From the desk of Jeff Eberhard: Can an insured unilaterally add a condition, such as a confidentiality agreement, to the performance obligation under the policy?
Claims Pointer: No. While the duty of good faith is implied in the contract, it does not impose new terms to the insurance policy, including a confidentiality provision.
Safeco Ins. Co. of Oregon v. Masood, 264 Or. App. 173, 330 P.3d 61 (2014).
Sohail Masood had a homeowner policy (the “Insurance Policy”) with Safeco, when a fire destroyed his residence. Safeco provided security for the property while firefighters and cleanup crews worked on the site. Mr. Masood and his family eventually returned to the property after the initial cleanup had been completed. Upon returning to his residence, Mr. Masood reported a theft from the site of an additional $3.5 million of personal property which was otherwise undamaged by the fire.
Mr. Masood’s Insurance Policy with Safeco required that he: (1) Prepare an inventory of the loss to the building and damaged personal property; (2) exhibit the damaged and undamaged property; (3) provide Safeco with requested records and documents and permit Safeco to make copies; and (4) submit to examinations under oath.
As part of its investigation, Safeco requested that Mr. Masood produce extensive personal financial information including, records of Mr. Masood’s children’s college fees, health insurance costs for Mr. Masood and his family, and monthly expenses associated with Mr. Masood’s pet care. Safeco further required that Mr. Masood consent to the disclosure of his Social Security information to third parties for the purpose of verifying financial information and purchases.
In response, Mr. Masood demanded a confidentiality agreement restricting Safeco’s use of Mr. Masood’s personal information and limiting Safeco’s ability to contact third parties. Essentially, Mr. Masood conditioned his cooperation upon Safeco’s agreement to the confidentiality provision. Although Mr. Masood was willing to negotiate the terms of the confidentiality agreement Safeco opposed the confidentiality agreement in its entirety. Safeco filed a declaratory judgment suit that Safeco was entitled to the requested information without condition. The trial court agreed with Safeco, concluding that the policy required Mr. Masood to cooperate with Safeco’s investigation and that Mr. Masood could not condition his cooperation or impose additional terms. Mr. Masood appealed the trial court’s decision.
The issue before the Oregon Court of Appeals was whether an insured, after filing a claim of loss, may condition compliance with an insurer’s information requests by requiring the insurer to sign a confidentiality agreement limiting use of personal information. It is important to note that the Court of Appeals began its discussion with the understanding that Mr. Masood had the benefit of any existing legal protection as to his personal information. Should Safeco violate the law as to the use of his financial information, Mr. Masood retains every legal recourse available. The court was also careful to note that Mr. Masood did not allege that the request was unrelated to the loss investigation. Therefore, the court did not address whether Mr. Masood could have refused an unreasonable or unrelated request for information. Instead, Mr. Masood argued that because every insurance contract in Oregon includes the implied duty of good faith and fair dealing, and because his financial information is “sensitive,” Mr. Masood had a contractual right to require Safeco to enter into the confidentiality agreement before he relinquished his requested financial information. The Court of Appeals disagreed with Mr. Masood.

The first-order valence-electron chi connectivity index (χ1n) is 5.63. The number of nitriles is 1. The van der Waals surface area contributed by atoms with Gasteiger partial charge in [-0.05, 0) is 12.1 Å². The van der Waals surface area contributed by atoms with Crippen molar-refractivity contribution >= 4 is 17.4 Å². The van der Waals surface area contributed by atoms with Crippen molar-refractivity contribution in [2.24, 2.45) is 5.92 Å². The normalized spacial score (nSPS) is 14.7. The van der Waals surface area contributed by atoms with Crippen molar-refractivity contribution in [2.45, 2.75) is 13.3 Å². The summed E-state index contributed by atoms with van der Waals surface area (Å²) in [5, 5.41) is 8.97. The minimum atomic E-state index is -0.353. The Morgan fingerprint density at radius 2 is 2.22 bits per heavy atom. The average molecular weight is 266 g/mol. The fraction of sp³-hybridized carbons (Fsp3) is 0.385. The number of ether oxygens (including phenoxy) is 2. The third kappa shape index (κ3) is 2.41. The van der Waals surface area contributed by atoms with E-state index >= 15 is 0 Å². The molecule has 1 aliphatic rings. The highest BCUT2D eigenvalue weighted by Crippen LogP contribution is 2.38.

The interpretation of an insurance contract is a legal question which requires the court “to ascertain the intention of the parties.” See Hoffman Construction Co. v. Fred S. James & Co., 313 Or. 464, 469 (1992) (citation omitted). However, Oregon has never adopted a standard of interpretation that favors the understanding of the insured over that of the insurer when contract terms are clear. Rather, “the primary and governing” rule of interpreting an insurance policy “is to ascertain the intention of the parties.” See Dewsnup v. Farmers Ins. Co., 349 Or. 33, 39-40 (2010) (emphasis added). When interpreting a contract, the parties’ intent is manifested by the terms that they use, not the subjective beliefs of what the terms mean. “Only if a contractual ambiguity exists does the court construe the policy in a manner that favors the insured.” Red Lion Hotels, Inc. v. Commonwealth Ins. Co., 177 Or. App. 58, 64-65 (2001).
Safeco had an express contractual right to request information, and Mr. Masood had an express contractual obligation to provide the requested information. Further, the implied duty of good faith does not allow a party to change or insert additional terms into a contract. “Instead, ‘[t]he law imposes a duty of good faith and fair dealing in contracts to facilitate performance and enforcement in a manner that is consistent with the terms of the contract.’” See Whistler v. Hyder, 129 Or. App. 344, 348, 879 P.2d 214, rev den, 320 Or. 453 (1994).
Here, the policy required that Mr. Masood “must”, as often as Safeco required, provide records and documents requested by Safeco. There is no ambiguity. Safeco certainly owed Mr. Masood the duty to act in good faith in making its information demands and in handling Mr. Masood’s personal information, but Mr. Masood was not free to unilaterally modify the contract to impose restrictions on Safeco’s claim investigation. The Court of Appeals thus affirmed the trial court’s ruling that Masood’s cooperation must be unconditional.
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